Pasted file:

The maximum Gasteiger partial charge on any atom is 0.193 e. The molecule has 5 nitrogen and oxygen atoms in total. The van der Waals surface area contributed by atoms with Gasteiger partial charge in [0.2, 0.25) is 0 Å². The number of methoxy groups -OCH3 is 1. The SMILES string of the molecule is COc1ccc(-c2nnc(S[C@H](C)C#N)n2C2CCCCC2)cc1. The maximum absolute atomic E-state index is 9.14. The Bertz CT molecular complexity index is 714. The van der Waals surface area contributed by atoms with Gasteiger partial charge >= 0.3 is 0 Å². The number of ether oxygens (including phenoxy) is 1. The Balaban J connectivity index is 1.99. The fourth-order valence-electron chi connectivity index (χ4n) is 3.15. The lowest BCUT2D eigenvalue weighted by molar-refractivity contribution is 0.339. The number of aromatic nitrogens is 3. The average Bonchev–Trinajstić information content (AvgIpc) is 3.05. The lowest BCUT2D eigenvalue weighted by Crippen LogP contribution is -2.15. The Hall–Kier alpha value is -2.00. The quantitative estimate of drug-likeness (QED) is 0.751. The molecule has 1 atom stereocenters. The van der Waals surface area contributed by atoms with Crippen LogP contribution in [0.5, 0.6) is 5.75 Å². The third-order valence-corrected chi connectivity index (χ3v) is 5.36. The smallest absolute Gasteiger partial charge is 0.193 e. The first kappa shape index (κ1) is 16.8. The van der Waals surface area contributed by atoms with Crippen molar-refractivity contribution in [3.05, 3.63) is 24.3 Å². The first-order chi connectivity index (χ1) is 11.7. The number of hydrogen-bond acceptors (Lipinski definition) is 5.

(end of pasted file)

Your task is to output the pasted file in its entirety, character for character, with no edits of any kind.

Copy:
The maximum Gasteiger partial charge on any atom is 0.193 e. The molecule has 5 nitrogen and oxygen atoms in total. The van der Waals surface area contributed by atoms with Gasteiger partial charge in [0.2, 0.25) is 0 Å². The number of methoxy groups -OCH3 is 1. The SMILES string of the molecule is COc1ccc(-c2nnc(S[C@H](C)C#N)n2C2CCCCC2)cc1. The maximum absolute atomic E-state index is 9.14. The Bertz CT molecular complexity index is 714. The van der Waals surface area contributed by atoms with Gasteiger partial charge >= 0.3 is 0 Å². The number of ether oxygens (including phenoxy) is 1. The Balaban J connectivity index is 1.99. The fourth-order valence-electron chi connectivity index (χ4n) is 3.15. The lowest BCUT2D eigenvalue weighted by molar-refractivity contribution is 0.339. The number of aromatic nitrogens is 3. The average Bonchev–Trinajstić information content (AvgIpc) is 3.05. The lowest BCUT2D eigenvalue weighted by Crippen LogP contribution is -2.15. The Hall–Kier alpha value is -2.00. The quantitative estimate of drug-likeness (QED) is 0.751. The molecule has 1 atom stereocenters. The van der Waals surface area contributed by atoms with Crippen LogP contribution in [0.5, 0.6) is 5.75 Å². The third-order valence-corrected chi connectivity index (χ3v) is 5.36. The smallest absolute Gasteiger partial charge is 0.193 e. The first kappa shape index (κ1) is 16.8. The van der Waals surface area contributed by atoms with Crippen molar-refractivity contribution in [3.05, 3.63) is 24.3 Å². The first-order chi connectivity index (χ1) is 11.7. The number of hydrogen-bond acceptors (Lipinski definition) is 5.